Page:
People outside Dallas-Fort Worth sometimes talk about the two cities as if they were one thing. Those of us who live in one city or the other know better. And those of us who dance in them both might know best.
The Texas Ballet Theater, which divides itself between Dallas and Fort Worth, tries to lure these rivals into an intimate pas de deux where they hear the same music in perfect complement. In fact, though, the company’s bilocation leads to uneven levels of performance and support. Fort Worth always uses the Bass Performance Hall, but Dallas splits between the Music Hall at Fair Park and the Majestic Theatre. While the two Dallas venues “have been fabulous to us,” according to Margo McCann, the Texas Ballet Theater’s interim managing director, their two locations and structural differences sometimes make them hard to use.
For Dallas ballet attendees, the Music Hall has neither the central location of the Bass, nor its airy graces. No grand entrance beckons, and the overall feeling of carpeting muffles most sweeping emotions. As Anna Donovan, principal ballet master of the TBT, says, “Fort Worth people feel like Bass Hall, a wonderful venue and beautiful place, belongs to them and their culture.” Does anyone say that about the Music Hall?
While Donovan loves the Majestic for its reminiscence of an old European theater, she admits that it’s tiny. Dancers exiting from one stage side who have to appear on the other side seconds later sometimes have to run through the street behind the theater. Otherwise, they must descend a spiral staircase, run down a corridor, and climb up more stairs to get back onstage.
Such spatial restrictions and other concerns mean lower attendance in Dallas. McCann says, “We’ve been performing in Dallas since 1989, but I feel like the majority of Dallas doesn’t know we’re here. Some people go to the Meyerson, but they won’t go to the Music Hall or Majestic. We think they’ll come to the Winspear. We’ve put some real thought into Dallas as a large, large part of our future. A brand-new opera house will bring in a new and different audience.” Doubtless the Winspear Opera House will relax the strain the TBT feels between the two cities and even within Dallas. The organization hopes, too, that the new performance space will generate more revenue.
Last summer, the TBT’s financial position got so dire that it was in danger of folding. So the dancers went door to door in Fort Worth to raise money. They performed in shopping malls and held a sale in a parking lot. As the economy continues to sour, the TBT will need to address its management issues, one of which is that it hasn’t had a full-time development director for almost four years. A search is on for one while board members continue to fill that role. What’s more, McCann says the company hasn’t had “the money to put towards marketing Dallas properly” as it has for Fort Worth.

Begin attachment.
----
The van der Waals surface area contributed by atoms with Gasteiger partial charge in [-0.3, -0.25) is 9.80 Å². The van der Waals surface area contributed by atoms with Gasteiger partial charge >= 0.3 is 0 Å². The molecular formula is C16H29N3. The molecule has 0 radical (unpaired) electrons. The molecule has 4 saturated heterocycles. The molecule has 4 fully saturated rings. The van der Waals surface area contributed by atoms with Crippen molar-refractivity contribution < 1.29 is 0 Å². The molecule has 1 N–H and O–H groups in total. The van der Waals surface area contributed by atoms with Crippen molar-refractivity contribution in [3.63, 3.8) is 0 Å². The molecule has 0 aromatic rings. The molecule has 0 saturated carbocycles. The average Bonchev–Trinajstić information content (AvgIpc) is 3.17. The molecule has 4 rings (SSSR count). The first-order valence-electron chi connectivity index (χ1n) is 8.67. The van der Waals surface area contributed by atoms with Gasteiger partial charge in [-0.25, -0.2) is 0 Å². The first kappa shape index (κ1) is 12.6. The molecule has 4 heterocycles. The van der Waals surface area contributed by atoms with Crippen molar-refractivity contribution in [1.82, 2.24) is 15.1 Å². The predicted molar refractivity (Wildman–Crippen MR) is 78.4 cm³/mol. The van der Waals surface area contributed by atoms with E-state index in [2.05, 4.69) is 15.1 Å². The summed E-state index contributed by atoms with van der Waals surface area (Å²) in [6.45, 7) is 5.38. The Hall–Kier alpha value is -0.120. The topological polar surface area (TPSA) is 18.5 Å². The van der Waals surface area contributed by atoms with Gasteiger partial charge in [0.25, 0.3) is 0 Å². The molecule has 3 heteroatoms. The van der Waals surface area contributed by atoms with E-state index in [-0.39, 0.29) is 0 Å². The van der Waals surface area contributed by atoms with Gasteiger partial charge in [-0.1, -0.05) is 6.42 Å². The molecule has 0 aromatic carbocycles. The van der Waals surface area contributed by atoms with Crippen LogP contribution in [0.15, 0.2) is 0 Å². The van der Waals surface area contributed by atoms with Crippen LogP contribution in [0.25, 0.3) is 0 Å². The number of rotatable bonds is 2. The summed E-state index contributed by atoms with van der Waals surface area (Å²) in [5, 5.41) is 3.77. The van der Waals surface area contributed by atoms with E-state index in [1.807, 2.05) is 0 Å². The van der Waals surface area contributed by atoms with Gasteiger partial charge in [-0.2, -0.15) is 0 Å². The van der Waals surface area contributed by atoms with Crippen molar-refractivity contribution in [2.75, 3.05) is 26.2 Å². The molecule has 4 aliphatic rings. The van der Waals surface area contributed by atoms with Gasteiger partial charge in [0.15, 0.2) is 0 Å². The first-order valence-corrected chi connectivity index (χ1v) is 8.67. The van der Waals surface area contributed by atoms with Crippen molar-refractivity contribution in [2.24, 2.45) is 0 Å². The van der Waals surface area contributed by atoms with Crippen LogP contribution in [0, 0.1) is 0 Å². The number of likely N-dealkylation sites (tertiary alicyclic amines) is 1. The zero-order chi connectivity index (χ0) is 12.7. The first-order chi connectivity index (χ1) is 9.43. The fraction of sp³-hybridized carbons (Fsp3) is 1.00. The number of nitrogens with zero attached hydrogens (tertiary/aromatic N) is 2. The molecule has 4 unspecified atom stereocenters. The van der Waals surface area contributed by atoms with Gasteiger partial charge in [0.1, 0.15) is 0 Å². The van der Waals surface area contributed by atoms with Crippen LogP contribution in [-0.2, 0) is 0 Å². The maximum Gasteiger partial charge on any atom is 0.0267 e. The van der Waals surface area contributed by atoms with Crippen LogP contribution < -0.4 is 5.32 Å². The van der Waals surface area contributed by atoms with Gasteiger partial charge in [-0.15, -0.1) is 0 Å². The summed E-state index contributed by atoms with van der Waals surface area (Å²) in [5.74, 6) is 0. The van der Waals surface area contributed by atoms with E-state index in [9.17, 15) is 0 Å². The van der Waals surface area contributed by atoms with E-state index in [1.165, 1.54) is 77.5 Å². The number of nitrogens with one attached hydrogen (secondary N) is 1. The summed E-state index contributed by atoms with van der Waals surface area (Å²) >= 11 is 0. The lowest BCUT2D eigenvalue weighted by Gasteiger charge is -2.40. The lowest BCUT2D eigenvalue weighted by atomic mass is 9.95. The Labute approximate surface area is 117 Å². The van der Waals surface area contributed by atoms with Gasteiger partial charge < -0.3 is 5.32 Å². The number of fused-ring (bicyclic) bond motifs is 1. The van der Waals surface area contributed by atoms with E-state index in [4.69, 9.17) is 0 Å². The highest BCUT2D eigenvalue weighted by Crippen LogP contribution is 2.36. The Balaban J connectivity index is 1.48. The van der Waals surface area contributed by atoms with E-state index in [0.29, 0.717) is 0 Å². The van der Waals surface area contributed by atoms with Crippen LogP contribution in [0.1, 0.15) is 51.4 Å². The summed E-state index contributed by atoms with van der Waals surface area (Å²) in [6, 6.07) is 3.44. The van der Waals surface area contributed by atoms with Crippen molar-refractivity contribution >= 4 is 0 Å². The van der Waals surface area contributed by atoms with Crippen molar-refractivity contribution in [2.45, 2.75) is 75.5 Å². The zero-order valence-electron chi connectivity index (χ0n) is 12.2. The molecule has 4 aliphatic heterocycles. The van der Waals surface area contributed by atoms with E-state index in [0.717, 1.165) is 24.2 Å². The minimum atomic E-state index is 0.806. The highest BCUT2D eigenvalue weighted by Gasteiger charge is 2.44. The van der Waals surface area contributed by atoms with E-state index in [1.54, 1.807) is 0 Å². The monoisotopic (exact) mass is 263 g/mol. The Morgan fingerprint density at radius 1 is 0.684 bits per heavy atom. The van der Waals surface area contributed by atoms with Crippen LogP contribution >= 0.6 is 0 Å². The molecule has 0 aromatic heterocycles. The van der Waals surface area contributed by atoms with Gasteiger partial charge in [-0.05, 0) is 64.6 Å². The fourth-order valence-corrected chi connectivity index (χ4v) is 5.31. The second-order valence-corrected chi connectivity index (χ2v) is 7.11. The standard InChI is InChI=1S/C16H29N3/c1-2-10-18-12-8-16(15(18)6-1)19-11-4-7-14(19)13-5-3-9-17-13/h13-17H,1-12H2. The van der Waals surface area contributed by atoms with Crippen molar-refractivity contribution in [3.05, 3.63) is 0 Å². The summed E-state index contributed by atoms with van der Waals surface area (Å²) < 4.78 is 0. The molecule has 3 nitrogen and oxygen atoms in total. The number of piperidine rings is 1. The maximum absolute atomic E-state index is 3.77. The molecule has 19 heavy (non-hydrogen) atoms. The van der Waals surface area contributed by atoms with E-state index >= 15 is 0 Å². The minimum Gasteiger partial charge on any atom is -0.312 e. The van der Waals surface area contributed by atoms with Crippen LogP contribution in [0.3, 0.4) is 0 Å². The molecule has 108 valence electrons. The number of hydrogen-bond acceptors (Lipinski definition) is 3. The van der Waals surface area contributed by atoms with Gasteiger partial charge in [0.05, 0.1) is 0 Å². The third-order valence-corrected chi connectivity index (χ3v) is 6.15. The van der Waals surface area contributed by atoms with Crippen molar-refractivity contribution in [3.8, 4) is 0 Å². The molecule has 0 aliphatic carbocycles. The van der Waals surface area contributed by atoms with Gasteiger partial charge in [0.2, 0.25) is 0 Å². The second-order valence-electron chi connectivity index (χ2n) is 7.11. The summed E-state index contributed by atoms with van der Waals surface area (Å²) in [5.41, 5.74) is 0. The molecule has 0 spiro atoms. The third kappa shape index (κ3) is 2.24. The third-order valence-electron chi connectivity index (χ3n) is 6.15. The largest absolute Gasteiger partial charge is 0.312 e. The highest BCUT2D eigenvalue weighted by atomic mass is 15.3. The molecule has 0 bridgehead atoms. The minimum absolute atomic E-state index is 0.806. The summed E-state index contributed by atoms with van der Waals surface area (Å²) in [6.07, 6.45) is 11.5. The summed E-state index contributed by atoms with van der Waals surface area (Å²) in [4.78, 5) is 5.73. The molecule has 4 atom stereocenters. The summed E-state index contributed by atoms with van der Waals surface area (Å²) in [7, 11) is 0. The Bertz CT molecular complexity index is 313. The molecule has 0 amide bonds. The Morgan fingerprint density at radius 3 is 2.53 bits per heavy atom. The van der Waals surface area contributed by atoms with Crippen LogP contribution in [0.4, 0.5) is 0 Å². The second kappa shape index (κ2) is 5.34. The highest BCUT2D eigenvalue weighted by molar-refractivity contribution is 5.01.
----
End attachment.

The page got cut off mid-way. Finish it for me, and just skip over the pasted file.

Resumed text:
During this last season at the Music Hall and Majestic, only The Nutcracker and Swan Lake were performed. Mozart’s Requiem and Cleopatra only appeared in Fort Worth. I was able to attend both the Requiem and The Nutcracker.
The Fort Worth Symphony Orchestra and Schola Cantorum of Texas, a Tarrant County-based choral group, accompanied the dance, which was something of a coup. At the Requiem—artistic director Ben Stevenson’s contemporary adaptation on America’s wars—the mist-shrouded male dancers wore gray body suits and dog tags. The TBT has had to cut live music due to costs, but in this case Schola Cantorum offered their services, and the orchestra found a donor to make its performance possible. For all the lack of set design, something truly moving came from that somber October experience.
Back in Dallas, ripe humor and gorgeous fanfare filled the Music Hall’s Nutcracker, with old people and young children falling about at the Stahlbaums in the first act and delicate dances gracing the Kingdom of Sweets in the second. But the piped music left much to be desired. Needless to say, the death of Jack Buckhannan, the company’s music director, days before the Dallas opening, dampened the performers’ spirits. Still, the dancers beautifully and graciously performed to a half-empty hall—a true present to those few of us there to receive it.
This season’s final show, Cleopatra, takes place at Bass Hall from March 27 to 29. Tutankhamun’s devotees can travel to our neighboring city for more Egyptian glory. Principal ballet master Donovan calls Cleopatra a “stunning performance. An Egyptian barge evolves into something else, and one scene, The Streets of Rome, is absolutely magnificent and breathtaking.” An arrangement of Rimsky-Korsakov’s music accompanies the work. Donovan credits Stevenson for the production’s high quality. “This is the kind of thing we are very blessed to have Ben Stevenson for,” she says. “He is a master of the theater, and it’s wonderful to watch his imagination come to life.”
Later this year, Dallas will be forced to pay heed to its ballet—if for no other reason than to experience the new Winspear. Let’s hope the TBT seizes the opportunity to gather greater momentum and force, making the beauty of that will-o’-the-wisp, dance, a little less ephemeral here.
Cleopatra runs March 27 to 29 at Bass Performance Hall, Fourth and Calhoun streets, Fort Worth. texasballettheater.org.